By Philip Kiely
A stunning pair of contrasting exhibits open this Friday in Faulconer Gallery: both the gallery of student work in the Bachelor of Arts Exhibition (BAX) and a powerful collection of Vietnam War Photographs by Robert Hodierne ’68.
“You really get a clear sense that you are in two different exhibitions. I like that, we have a big space so the fact that we can use it for several different kinds is terrific,” said the Director of Faulconer Gallery, Lesley Wright.
BAX features colorful sculptures, video, prints and mixed media works. From a collection of household objects, to large sculptures mounted on the wall, BAX displays the breadth of student art at Grinnell. Each year, the exhibition gives upper-level art students the chance to display their work.
“Any third or fourth year student who has taken upper-division studio art classes is eligible to submit up to two works to BAX. They can submit a third if it is done jointly with somebody else. We review them all just before spring break and they deliver them here and my staff helps design the installation and helps the students get them up on the walls. It will be up for a month,” Wright said.
Each year the college brings in a juror to award prizes to the students. This year, Professor Tameka Jenean “Meka Jean” Norris, a University of Iowa professor, will serve as the juror. The Student Government Association and the Office of Student Affairs will also award prizes.
“The juror this year is an artist, sometimes it’s a professor or a critic. She is coming from Iowa City, where she’s a visiting professor … there are endowed funds for BAX that allows there to be really decent prize money to be given to students for the best in show and then some merit awards that the juror can opt to give. We also have prizes that are given by the student government association and the office of student affairs,” Wright said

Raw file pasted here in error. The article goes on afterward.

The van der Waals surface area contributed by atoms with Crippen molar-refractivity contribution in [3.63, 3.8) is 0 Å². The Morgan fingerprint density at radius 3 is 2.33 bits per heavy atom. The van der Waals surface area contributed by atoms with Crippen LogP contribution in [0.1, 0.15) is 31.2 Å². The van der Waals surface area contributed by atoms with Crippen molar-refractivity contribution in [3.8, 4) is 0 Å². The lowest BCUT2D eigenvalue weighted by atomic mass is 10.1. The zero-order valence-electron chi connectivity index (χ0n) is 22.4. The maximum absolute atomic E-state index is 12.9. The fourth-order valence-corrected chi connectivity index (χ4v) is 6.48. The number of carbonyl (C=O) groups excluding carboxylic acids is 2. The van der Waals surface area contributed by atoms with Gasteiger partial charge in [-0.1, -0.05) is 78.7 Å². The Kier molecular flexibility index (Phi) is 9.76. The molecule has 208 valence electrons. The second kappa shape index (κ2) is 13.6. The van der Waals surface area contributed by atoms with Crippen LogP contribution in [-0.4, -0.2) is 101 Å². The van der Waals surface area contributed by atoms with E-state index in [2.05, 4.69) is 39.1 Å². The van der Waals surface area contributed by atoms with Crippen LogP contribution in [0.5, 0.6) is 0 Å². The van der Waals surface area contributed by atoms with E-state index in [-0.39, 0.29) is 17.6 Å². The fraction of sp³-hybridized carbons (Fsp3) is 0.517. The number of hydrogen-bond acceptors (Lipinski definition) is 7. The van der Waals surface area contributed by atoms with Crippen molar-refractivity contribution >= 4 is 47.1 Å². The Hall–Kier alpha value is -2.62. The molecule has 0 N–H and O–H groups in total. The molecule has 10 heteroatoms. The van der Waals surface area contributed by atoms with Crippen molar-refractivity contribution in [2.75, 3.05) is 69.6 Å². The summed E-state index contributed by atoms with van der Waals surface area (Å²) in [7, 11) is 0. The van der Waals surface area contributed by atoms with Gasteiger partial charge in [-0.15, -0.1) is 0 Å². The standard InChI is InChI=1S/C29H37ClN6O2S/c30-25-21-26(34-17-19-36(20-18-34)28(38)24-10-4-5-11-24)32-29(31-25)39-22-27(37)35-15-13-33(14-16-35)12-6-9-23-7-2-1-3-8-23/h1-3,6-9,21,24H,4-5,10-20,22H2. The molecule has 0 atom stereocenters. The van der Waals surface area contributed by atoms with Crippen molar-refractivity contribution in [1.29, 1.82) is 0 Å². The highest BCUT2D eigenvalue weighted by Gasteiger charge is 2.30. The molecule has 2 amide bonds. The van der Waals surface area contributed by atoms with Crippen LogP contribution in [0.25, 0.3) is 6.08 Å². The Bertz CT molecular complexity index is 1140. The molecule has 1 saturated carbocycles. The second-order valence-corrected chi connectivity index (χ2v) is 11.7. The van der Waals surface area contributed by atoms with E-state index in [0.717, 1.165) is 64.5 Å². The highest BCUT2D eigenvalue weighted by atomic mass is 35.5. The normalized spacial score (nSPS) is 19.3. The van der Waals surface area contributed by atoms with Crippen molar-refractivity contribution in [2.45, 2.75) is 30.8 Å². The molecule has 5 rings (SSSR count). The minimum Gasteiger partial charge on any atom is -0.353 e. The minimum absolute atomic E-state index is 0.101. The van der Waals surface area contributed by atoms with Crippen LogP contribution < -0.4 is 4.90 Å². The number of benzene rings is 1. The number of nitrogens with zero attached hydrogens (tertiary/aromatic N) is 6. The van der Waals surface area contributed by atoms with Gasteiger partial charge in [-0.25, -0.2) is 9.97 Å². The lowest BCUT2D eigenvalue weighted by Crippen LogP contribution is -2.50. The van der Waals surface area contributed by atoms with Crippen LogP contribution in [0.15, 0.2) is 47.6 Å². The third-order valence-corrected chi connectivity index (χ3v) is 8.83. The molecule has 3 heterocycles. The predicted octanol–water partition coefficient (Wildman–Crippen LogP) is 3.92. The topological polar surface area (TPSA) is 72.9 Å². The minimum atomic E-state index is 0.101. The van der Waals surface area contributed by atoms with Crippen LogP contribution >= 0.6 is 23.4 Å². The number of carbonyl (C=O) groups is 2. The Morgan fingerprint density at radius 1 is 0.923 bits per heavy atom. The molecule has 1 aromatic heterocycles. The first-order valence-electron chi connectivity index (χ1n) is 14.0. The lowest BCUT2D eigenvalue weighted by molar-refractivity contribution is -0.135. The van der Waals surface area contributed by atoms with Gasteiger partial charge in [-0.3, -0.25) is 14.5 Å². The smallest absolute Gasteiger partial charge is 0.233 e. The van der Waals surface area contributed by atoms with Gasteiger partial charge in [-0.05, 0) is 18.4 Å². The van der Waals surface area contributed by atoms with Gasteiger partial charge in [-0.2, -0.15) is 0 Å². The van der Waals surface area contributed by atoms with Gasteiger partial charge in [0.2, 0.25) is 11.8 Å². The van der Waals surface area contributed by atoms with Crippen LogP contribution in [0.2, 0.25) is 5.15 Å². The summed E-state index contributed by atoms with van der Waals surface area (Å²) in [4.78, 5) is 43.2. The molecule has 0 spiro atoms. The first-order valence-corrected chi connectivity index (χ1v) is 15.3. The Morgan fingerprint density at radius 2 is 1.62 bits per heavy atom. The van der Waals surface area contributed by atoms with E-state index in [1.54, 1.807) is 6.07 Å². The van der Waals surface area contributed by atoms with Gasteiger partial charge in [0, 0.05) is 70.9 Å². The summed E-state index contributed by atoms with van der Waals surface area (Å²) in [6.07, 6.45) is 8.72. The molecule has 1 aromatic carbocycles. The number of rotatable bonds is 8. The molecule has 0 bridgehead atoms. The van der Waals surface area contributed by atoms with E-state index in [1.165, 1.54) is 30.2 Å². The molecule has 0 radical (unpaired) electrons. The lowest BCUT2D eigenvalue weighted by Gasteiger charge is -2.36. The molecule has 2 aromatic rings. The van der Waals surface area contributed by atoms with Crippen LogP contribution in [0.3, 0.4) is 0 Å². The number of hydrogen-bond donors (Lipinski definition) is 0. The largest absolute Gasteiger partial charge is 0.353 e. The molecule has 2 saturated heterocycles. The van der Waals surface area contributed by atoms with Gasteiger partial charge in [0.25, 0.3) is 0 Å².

After surveying the best of current student work, visitors will encounter Hodierne’s poignant solo exhibition. Hodierne left Grinnell after his third year and photographed the war in Vietnam for over a year. After graduating in 1968, he enlisted and returned to Vietnam as a correspondent for The Pacific Stars & Stripes to continue documenting the war. He has had a distinguished career in photojournalism, including work in several combat zones.
The fifty-year-old photographs are mostly focused on individual soldiers. Most are single shots, but there are some series, including the burning of a village.
“He thinks of them not as anti-war photographs but as an unblinking look at what we expect of young people when we send them into combat,” Wright explained.
The exhibit contains another interesting historical artifact: old copies of The Scarlet & Black that include dispatches from Hodierne.
“One of our trustees, Hal Fuson, had his career in the news business. He was the managing editor of The S&B back in his day, and when Robert was in Vietnam in that ’66 and ’67 period, he would send back dispatches from Vietnam to The S&B, so he was their reporter in Vietnam, and Hal had a full set of S&Bs, and he sent them to us to keep in the gallery for people to look at,” said Wright.
Both exhibitions open this afternoon. Hodierne will be giving a gallery talk on April 27 about his work.